One-hundred-and-fifty-four years after the Civil War’s end and two decades into the 21st Century, Joe Dent’s ancestry might still be a touchy subject for some folks.

But it is nothing of the sort. It is a typical American story, as abiding as the colorful family tree of Founding Father Thomas Jefferson. Joe and several dozen other members of the extended Dent family converged on the Golden Isles this weekend from all points of the nation’s compass to get in touch with their ancestral roots.

This included a visit Friday afternoon to the Hofwyl-Broadfield Plantation State Historic Park in northern Glynn County.

One-hundred-and-fifty-four years after the Civil War’s end and two decades into the 21st Century, this is where Joe’s story might still be a touchy subject for some folks. Joe, a proud American, identifies as black. But the successful realtor from Maryland has every reason to believe that his direct family line begins with one of the white Dent patriarchs of Hofwyl-Broadfield — the Altamaha Delta rice plantation that prospered on the backs of enslaved labor from 1806 up to the Civil War’s end in 1865.

However, this Dent family’s true and revered patriarch is Samuel George Dent I. The black man whose desire to proposer and serve the people of his community has left enough imprints in Glynn County to keep his descendants coming back year after year. That includes stops at Selden Park near Brunswick and Emanuel Baptist Church on St. Simons Island.

But let us go back to the roots of this family tree. As is so often the case with African American family histories, the Dent legacy’s origins were handed down orally, from one generation to the next.

It goes like this:

Samuel George Dent was born on Evelyn Plantation in northern Glynn County — not far from Hofwyl-Broadfield — probably around 1862. That birth year is sketchy, relatives concede. His birth might also have occurred in 1863, 1857 or even 1865. Samuel’s mother was an enslaved woman at Evelyn, the family history informs them. Her name is unknown, Joe said.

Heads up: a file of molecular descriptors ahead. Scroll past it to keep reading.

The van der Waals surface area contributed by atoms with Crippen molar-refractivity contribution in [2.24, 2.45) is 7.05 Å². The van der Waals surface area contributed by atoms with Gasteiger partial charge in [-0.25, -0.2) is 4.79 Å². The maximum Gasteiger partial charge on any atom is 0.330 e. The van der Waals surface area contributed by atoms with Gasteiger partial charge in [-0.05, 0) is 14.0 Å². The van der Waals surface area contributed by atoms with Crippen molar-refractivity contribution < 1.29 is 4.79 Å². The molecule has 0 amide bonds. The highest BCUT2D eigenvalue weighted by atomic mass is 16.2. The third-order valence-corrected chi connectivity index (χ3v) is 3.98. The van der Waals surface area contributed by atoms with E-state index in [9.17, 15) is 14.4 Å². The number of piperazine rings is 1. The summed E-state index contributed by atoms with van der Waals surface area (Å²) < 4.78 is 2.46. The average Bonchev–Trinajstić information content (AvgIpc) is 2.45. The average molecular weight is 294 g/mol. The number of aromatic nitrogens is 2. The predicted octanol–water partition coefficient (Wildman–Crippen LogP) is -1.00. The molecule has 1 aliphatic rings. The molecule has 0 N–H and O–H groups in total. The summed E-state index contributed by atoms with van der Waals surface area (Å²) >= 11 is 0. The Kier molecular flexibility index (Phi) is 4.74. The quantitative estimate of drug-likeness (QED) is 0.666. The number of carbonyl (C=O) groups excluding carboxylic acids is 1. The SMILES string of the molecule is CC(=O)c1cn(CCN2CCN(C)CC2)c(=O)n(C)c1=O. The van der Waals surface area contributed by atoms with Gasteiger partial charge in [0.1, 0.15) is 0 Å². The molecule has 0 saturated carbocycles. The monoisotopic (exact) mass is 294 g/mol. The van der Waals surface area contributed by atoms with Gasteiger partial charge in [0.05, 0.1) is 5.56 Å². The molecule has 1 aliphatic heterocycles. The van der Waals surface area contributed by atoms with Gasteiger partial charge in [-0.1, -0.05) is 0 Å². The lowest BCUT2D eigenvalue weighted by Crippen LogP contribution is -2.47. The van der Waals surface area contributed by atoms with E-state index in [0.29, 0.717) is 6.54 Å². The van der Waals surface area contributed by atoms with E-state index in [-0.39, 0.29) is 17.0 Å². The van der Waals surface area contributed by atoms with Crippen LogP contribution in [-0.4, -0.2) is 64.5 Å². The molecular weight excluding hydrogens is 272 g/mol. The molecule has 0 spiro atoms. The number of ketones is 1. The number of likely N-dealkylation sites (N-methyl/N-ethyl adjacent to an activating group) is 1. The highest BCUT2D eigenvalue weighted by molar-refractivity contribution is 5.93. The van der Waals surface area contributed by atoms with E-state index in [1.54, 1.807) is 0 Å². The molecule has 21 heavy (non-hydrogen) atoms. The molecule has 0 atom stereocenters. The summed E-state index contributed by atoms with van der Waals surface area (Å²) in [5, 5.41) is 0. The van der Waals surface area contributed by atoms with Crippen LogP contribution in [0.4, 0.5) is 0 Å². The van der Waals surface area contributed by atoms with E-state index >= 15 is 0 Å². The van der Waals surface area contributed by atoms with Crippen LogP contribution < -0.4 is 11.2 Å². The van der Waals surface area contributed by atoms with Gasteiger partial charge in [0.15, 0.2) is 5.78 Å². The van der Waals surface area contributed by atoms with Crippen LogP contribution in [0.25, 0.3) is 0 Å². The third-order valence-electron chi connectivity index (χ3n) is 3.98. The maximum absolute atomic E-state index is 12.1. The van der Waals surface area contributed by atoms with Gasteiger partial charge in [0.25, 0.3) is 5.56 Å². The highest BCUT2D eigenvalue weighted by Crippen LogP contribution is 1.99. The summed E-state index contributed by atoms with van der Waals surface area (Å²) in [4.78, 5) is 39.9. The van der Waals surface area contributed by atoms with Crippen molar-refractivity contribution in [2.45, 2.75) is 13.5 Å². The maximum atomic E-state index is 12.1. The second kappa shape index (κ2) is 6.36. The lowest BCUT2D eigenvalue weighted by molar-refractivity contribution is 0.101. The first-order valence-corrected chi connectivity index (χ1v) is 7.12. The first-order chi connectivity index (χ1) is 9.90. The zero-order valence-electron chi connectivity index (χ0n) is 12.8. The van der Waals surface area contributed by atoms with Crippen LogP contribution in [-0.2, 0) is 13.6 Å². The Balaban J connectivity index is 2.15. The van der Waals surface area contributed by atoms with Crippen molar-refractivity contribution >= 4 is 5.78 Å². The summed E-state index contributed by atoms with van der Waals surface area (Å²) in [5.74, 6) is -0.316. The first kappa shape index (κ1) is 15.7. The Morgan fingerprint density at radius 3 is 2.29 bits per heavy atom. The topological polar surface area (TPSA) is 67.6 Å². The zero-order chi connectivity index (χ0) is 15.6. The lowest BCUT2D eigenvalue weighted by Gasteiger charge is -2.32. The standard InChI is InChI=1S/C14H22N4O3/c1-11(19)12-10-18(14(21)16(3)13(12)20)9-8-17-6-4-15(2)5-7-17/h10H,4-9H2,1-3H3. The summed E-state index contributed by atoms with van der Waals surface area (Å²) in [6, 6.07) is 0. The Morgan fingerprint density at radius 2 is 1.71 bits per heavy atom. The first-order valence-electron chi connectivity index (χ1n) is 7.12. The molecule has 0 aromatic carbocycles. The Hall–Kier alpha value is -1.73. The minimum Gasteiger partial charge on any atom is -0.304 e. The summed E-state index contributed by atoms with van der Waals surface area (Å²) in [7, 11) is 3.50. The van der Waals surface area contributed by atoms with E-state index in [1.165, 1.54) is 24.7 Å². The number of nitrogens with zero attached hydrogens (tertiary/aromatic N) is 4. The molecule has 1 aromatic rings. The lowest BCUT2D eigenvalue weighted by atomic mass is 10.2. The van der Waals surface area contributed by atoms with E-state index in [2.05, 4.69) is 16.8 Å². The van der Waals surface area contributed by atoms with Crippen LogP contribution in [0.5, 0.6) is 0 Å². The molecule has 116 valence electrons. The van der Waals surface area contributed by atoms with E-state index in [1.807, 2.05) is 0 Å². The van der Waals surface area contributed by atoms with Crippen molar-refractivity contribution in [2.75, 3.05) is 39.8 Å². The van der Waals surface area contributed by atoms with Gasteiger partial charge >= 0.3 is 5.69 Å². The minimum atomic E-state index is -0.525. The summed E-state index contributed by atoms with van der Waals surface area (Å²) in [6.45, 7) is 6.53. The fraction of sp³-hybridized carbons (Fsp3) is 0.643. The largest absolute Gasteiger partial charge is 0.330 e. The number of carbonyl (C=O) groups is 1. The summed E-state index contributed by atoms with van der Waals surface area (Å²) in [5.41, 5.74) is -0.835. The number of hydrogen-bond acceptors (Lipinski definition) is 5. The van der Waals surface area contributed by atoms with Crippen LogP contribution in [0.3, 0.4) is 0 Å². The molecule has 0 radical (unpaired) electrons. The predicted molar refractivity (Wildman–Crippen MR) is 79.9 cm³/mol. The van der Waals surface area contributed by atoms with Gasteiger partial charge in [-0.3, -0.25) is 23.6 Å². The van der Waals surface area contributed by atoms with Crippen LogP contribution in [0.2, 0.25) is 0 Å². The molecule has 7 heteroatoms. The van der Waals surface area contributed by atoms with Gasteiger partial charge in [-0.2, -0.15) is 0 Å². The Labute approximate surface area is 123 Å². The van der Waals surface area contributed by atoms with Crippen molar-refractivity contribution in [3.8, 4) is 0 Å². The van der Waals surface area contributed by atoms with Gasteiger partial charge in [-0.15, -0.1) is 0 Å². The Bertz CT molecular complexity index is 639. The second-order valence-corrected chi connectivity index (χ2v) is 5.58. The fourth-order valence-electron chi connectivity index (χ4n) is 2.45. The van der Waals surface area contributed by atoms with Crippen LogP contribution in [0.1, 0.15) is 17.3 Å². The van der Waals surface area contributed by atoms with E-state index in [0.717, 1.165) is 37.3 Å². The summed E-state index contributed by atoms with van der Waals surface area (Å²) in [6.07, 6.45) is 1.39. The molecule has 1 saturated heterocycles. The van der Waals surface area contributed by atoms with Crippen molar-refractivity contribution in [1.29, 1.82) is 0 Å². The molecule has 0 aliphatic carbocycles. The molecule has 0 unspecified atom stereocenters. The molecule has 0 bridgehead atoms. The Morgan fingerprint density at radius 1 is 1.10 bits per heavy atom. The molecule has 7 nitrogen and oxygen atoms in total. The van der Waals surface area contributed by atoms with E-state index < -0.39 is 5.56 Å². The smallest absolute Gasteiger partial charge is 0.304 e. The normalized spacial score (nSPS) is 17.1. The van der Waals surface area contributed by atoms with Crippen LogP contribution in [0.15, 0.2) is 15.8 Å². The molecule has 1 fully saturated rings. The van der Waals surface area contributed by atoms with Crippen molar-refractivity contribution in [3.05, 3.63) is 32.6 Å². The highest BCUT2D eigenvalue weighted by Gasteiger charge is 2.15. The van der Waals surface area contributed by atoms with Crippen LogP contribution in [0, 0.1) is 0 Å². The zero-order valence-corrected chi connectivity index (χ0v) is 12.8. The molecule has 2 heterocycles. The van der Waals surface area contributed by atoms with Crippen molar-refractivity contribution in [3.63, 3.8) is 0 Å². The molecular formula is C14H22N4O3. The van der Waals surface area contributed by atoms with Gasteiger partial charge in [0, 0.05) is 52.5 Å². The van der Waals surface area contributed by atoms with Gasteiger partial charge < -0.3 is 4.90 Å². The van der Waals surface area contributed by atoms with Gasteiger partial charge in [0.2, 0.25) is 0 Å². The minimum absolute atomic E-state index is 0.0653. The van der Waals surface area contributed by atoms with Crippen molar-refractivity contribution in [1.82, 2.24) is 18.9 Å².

The father? According to Dent family oral history, that would be Hofwyl-Broadfield patriarch George C. Dent (1821-84). Or it might have been his son, James Troup Dent (1848-1913), who would have been a teenager, at best, on those dates.

But there it is. An old family photograph of Samuel George Dent I shows the light-skinned characteristics of a man of mixed race. And there is some resemblance between the thick mustached Dent patron and a similarly-posed photo of James Troup Dent.

Earlier this year, Joe took his case to Bill Giles, site manager and historian at Hofwyl-Broadfield State Historic Park. Giles is skeptical about blood ties between the Dents and the Dents, he told both Joe and I. The elder Dent was away at war during much of that time, first as a Confederate captain of artillery on St. Simons Island and later serving as far away as Chattanooga and Jackson, Miss., where he suffered an arm wound. The younger Dent was barely a teenager, away at school at times and serving as a 15-year-old color bearer and signal corpsman late in the war.

The last family member at Hofwyl-Broadfield, Ophelia K. Dent, died childless in the family home in 1973. Giles said the last living Dent ancestor, Ophelia’s cousin Sydney Dent, died two years later in Charleston, S.C. Regardless, Giles told me he welcomed the Dent family’s visit Friday to Hofwyl-Broadfield.

“But you couldn’t even do a DNA test because there are no living ancestors,” Giles said.